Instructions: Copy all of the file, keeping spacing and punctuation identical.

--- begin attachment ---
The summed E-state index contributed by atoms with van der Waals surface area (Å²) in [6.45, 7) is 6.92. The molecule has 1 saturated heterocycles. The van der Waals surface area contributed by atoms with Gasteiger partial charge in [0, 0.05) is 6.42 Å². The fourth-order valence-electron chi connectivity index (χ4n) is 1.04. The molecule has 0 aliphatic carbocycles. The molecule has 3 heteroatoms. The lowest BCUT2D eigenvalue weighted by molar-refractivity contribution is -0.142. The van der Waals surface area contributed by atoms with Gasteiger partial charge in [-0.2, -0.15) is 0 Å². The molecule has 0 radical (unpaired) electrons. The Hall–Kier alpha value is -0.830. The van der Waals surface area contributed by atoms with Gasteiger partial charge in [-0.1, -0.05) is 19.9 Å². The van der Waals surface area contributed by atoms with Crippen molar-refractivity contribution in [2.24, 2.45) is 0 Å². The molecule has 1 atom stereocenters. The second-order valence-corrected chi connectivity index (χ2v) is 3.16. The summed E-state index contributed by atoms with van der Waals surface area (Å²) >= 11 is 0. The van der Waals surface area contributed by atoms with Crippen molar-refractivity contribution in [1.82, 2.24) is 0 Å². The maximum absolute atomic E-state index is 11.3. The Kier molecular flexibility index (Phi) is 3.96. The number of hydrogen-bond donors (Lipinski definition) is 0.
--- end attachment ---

The summed E-state index contributed by atoms with van der Waals surface area (Å²) in [6.45, 7) is 6.92. The molecule has 1 saturated heterocycles. The van der Waals surface area contributed by atoms with Gasteiger partial charge in [0, 0.05) is 6.42 Å². The fourth-order valence-electron chi connectivity index (χ4n) is 1.04. The molecule has 0 aliphatic carbocycles. The molecule has 3 heteroatoms. The lowest BCUT2D eigenvalue weighted by molar-refractivity contribution is -0.142. The van der Waals surface area contributed by atoms with Gasteiger partial charge in [-0.2, -0.15) is 0 Å². The molecule has 0 radical (unpaired) electrons. The Hall–Kier alpha value is -0.830. The van der Waals surface area contributed by atoms with Gasteiger partial charge in [-0.1, -0.05) is 19.9 Å². The van der Waals surface area contributed by atoms with Crippen molar-refractivity contribution in [2.24, 2.45) is 0 Å². The molecule has 1 atom stereocenters. The second-order valence-corrected chi connectivity index (χ2v) is 3.16. The summed E-state index contributed by atoms with van der Waals surface area (Å²) >= 11 is 0. The van der Waals surface area contributed by atoms with Crippen molar-refractivity contribution in [1.82, 2.24) is 0 Å². The maximum absolute atomic E-state index is 11.3. The Kier molecular flexibility index (Phi) is 3.96. The number of hydrogen-bond donors (Lipinski definition) is 0.